The Michigan Daily-Thursday, September 9, 1982--Page 5-8
nion rediscovers itself in renovations
Walls pop up; planners ad just
By CHARLES THOMSON
The wall wasn't in the drawings; it
wasn't supposed to exist.
But there it was: Tons of mortar and
brick smack-dab where the front
display window for a new shop was to
ve been. And the wall wasn't about to
ove-it supported the mammoth
fireplace in the Union's study lounge.
Without it, presumably, the fireplace
and a healthy portion of the Union
would tumble into the basement.
IT'S BEEN like that all summer for
the architects and planners working-on
the- $4.6 million Michigan Union
renovation project. The rambling old
building has had so many additions and
modifications in 75 years that no one is
ulte sure what's going on.
Workers even discovered the original
20-foot transom for the entrance to the
University Club-intact, but embedded
in the center of a wall.
For the most, part, planners are
trying to accommodate such idiosyn-
crasies into the designs for turning the
building into more of a campus student
THE RENOVATION program was
prompted by complaints that the
building had almost no attraction for
students. Many students said the
building's facilities were oriented
toward alumni and faculty and were
In the spirit of returning the Union to
its status of yesteryear as a major
student center, the planners would like
to preserve the building's old architec-
"It's been a challenge," admitted
Union Director Frank Cianciola, who
has been directing the renovation effor-
ts. "The 1916 building is architecturally
significant, and We're trying to preser-
ve as much of that as possible."
THE PLANS call for extensive
renovation of the first floor and for the
development of a shopping mall on the
ground floor. The ground floor com-
mercial area will include the space oc-
cupied until this spring by the Univer-
Cianciola said he has received 15 un-
solicited letters from firms and in-
dividuals seeking to rent retail space in
the Union, but that a decision on which
firms will be granted leases cannot be
made until the architect finishes
drawing the plans for the mall. He said
the plans should be finished during the
summer, but no construction dates
could be established.
He also said the plans for the mall-
including the specifications on what
types of merchants will be allowed to
rent space-will be studied to find out
"what will best serve the students."
SOME STUDENT leaders have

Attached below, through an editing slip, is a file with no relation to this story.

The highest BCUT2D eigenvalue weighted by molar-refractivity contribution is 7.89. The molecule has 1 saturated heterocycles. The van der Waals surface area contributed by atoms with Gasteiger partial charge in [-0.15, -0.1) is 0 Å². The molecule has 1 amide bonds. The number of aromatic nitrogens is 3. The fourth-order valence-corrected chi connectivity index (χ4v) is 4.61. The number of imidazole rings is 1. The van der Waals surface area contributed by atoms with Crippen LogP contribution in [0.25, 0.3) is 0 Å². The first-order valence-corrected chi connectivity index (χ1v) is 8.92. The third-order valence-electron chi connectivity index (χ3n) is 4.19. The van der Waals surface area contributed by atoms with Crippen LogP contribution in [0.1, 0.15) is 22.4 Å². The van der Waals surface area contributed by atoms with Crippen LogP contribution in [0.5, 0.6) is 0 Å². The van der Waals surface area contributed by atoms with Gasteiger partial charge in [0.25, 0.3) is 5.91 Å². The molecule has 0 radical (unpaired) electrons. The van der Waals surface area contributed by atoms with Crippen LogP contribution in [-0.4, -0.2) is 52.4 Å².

suggested, however, that the
renovation plans have not kept student
needs in mind, but were instead
designed to make as much money as
possible for the Union itself.
"Frankly, I'm worried about the
Union's plans in certain areas," said
Amy Moore, president of the Michigan
Student Assembly. "The U-Cellar
really is a thorn in my side. I know it
happened, but I can't understand why."
The U-Cellar, the University's
student-owned bookstore, pulled out of
the Union this spring after lease
negotiations with Cianciola collapsed.
Student leaders have said Cianciola
was too inflexible during the
negotiations and was insensitive to
student needs by allowing the student
book store to leave the Union.
BUT CIANCIOLA has said the
Cellar's departure from the Union was
a matter of economics. The Cellar was
not willing to make adequate
arrangements on the rent and the cost
of renovations, he said.
Some student leaders have also been
critical of rules instituted by the Union
which require all food served in the
building to be catered through the
Union's facilities. They say the expense
of the Union food service reduces
student use of its facilities.
Work on at least part of the project
has been behind schedule. The new
Campus Information Center desk was
finished and opened in July, about a
month later than originally scheduled.
EVEN IN THE AREAS where major renovations are not needed, such as in this part of the front lobby, workers do
same patching and painting to make the entire Union look like new.
Largest alunmi body has
ome names you'll know
By SCOTT STUCKAL
Qut of more than 250,000 living
University alumni (the largest alumni
body in the world), you're bound to
recognize at least a few names. Some
ever-y well-known people have walked
across the Diag over the years, well
efore they achieved national or inter-
Take the hard working student in the
early 1930's from Grand Rapids. He
graduated in 1935 after receiving All-
American status as the Wolverines' of-
fensive center. He juggled football and
school so well that he moved on to Yale
wbere he worked simultaneously as a
foptball coach and a law student.
EVENTUALLY GERALD Ford
moved on to bigger and better
ings-Congress, the presidency, and
condominium in Palm Springs, but he
never forgot the Maize and Blue. Today
Ford's presidential papers-as his un-
dergraduate essays once did-have
found a home at the University. The
Girald Ford library on North Campus
hduses an extensive collection of
ddcuments from Ford's career.
But not all of the University's best-
known graduates have shown them-
eves in the spotlight of world-wide at-
etion like Ford.
Raoul Wallenberg, who graduated
from the School of Architecture in 1935,
chtose to serve his fellow man in a dif-
?uring World War II, Wallenberg, a
Swedish Christian, is said to have saved
more than 25,000 Hungarian Jews from
Nazi gas chambers by issuing "protec-
tiye passes" of his own design. These
passes allowed the Jews to enter the
edtral country of Sweden to escape the
WALLENBERG never received
the attention he deserved for
laying his life on the line every day
for: strangers. In 1945 when the
Rusians liberated the Nazi-occupied
city of Budapest, Hungary, Wallenberg
was whisked away in a big, black car
towards the temporary headquarters of
thpRussian secret police.
According to the Soviets, Wallenberg
ligl in Lubianka prison in 1947. But
... one of many 'U' actors
... turned in all his papers
ot , ., +'
, ,, ''
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